Three, what better way to cover up or camouflage the existence of political prisoners than to make them wear a mask – a one-size mask meant to fit all of them – “criminalization.”  They are not political since they are “criminals.” Or rather, protest and dissension are criminalized.

Instances abound: Fred Hampton? They did it to themselves, as all those Black gangs do. Mumia Abu-Jamal? COINTELPRO could not find a criminal record for him (they admit as much), so words Mumia said after returning from Fred Hampton’s crime scene were taken out of context to carry a criminal intent.

Geronimo Ji-Jaga Pratt? The typical invisible man – he was made out to be on the scene of a crime where he was not. Imam Jamil Abdullah Al-Amin? Another man confessed, but that messed up the prosecution’s scenario. The young eco-defenders in Weelaunee Forest? They are charged with “domestic terrorism” because, let’s see, their clothes were muddy.

My father, Richard Wright, had a maternal grandfather who was a runaway slave. I am in an ongoing conversation with Sister Dr. Janine Jones about political prisoners and slavery. We both agree that the first political prisoners in the United States were the runaway slaves who dared think outside the box of the plantation and who acted on it: if they were caught, they were criminalized for robbing their masters of the property their bodies represented.

Four, once captured and placed behind bars for the rest of their life, which means death by incarceration without rehabilitation time or space, these state-manufactured “criminals” continue to turn the tables on the prison system by showing a phenomenal and exemplary power of resilience and ability to make contributions to their prison and the community at large.

The April 26 testimony given in front of the UN EMLER delegation was a moving moment of tribute to these creative and selfless contributions.

We know of Mumia Abu-Jamal’s jail lawyering and 14 books, often curriculum prescribed, as he prepares a PhD. His intent upon release is to open a school “and teach freedom.”  But we have heard, perhaps less, that Dr. Mutulu Shakur, who has already given so much of himself in the domain of acupuncture, wrote a treaty on Truth and Reconciliation as applied to U.S. freedom fighters based on the original Mandela and Tutu concept — a document remitted once again this April 26 by the indefatigable Efia Nwangaza to the panel.

The psychiatrist Boris Cyrulnik recalls that what kept him alive in his death camp during World War II was to be able to touch the manuscript he had just finished and pinned into the lining of his jacket.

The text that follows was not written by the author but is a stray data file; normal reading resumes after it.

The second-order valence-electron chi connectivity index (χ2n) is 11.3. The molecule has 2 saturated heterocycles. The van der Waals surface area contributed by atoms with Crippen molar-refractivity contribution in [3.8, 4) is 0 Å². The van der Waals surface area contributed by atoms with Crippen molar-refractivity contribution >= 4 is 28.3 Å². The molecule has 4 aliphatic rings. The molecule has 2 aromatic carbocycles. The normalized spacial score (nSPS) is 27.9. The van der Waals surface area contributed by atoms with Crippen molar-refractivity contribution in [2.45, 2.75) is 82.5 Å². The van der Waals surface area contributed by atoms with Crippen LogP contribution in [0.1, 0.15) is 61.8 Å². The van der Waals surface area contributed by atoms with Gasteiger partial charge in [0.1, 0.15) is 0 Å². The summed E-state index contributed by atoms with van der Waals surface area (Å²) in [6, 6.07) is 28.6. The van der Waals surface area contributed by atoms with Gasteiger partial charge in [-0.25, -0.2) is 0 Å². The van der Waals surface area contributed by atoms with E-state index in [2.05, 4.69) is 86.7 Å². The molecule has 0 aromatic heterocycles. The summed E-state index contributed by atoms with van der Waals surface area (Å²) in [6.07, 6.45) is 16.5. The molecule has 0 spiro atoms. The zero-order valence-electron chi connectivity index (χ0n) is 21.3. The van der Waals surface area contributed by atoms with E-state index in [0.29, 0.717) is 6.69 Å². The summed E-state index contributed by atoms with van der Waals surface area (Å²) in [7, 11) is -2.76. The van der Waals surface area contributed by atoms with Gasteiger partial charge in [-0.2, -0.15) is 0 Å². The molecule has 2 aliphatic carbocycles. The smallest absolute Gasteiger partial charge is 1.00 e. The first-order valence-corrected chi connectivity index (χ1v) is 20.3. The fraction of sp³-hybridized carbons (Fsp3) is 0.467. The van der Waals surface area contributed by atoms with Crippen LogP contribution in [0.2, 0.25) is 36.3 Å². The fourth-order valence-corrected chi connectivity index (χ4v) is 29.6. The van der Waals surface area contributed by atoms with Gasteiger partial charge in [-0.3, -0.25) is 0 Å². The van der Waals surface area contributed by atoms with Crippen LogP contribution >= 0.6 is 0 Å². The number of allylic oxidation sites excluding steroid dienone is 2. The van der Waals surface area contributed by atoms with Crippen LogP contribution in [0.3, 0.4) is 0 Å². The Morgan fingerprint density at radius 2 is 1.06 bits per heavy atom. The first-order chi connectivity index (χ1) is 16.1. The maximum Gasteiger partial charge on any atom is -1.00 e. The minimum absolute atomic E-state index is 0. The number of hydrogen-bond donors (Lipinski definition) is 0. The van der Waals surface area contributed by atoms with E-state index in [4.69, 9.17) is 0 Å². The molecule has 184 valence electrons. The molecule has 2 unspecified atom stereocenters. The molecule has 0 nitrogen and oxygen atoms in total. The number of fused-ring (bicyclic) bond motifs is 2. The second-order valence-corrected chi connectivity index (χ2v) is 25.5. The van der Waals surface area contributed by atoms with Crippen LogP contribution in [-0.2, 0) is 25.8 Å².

As for Major Tillery – who alerted the prison he shared with Mumia Abu-Jamal when Mumia lay in a [diabetic] coma and was near death – he was switched in retaliation to SCI Chester, Pennsylvania, where he presented a plan for a Life Enhanced Elder Center. This plan was approved (!) by John Wetzel, Secretary of the Pennsylvania Department of Corrections and is now implemented in Major’s prison and in other facilities.

Veronza Bowers’ wind instrument playing is hauntingly beautiful.

As for Ruchell Magee, Angela Davis testified in front of the UN EMLER for him, stating: “In my memory, Ruchell is the very first person to identify the historical connection between prison and slavery and thus has occasioned much research on this topic.”

Meanwhile, in the wings of the UN panel, we heard on the Youtube channel RSTV the testimony of released Pennsylvania prisoner Sam Randolph, whose persistent refusal to plead guilty – because he knew he was innocent – as well as his generous jailhouse lawyering led to the breaking of his spine by guards while he was shackled. (tinyurl.com/2p93rhuc) Often, political prisoners pay a heavy, torturous price for what they offer to the collectivity.

Five, these so-called criminals, for the very reason that they are often jailhouse lawyers and because of their political or politicized thinking, become doubly dangerous once behind bars because they can bear witness to what goes on there: they are the carriers of forbidden knowledge.

They have seen the underbelly of the American Dream, and if they have the courage to write about it or, once released, reveal the anecdotes of how they resisted and pass these anecdotes on – they are in double jeopardy. Their prison narrative – our contemporary slave narrative – is the most banned book of all.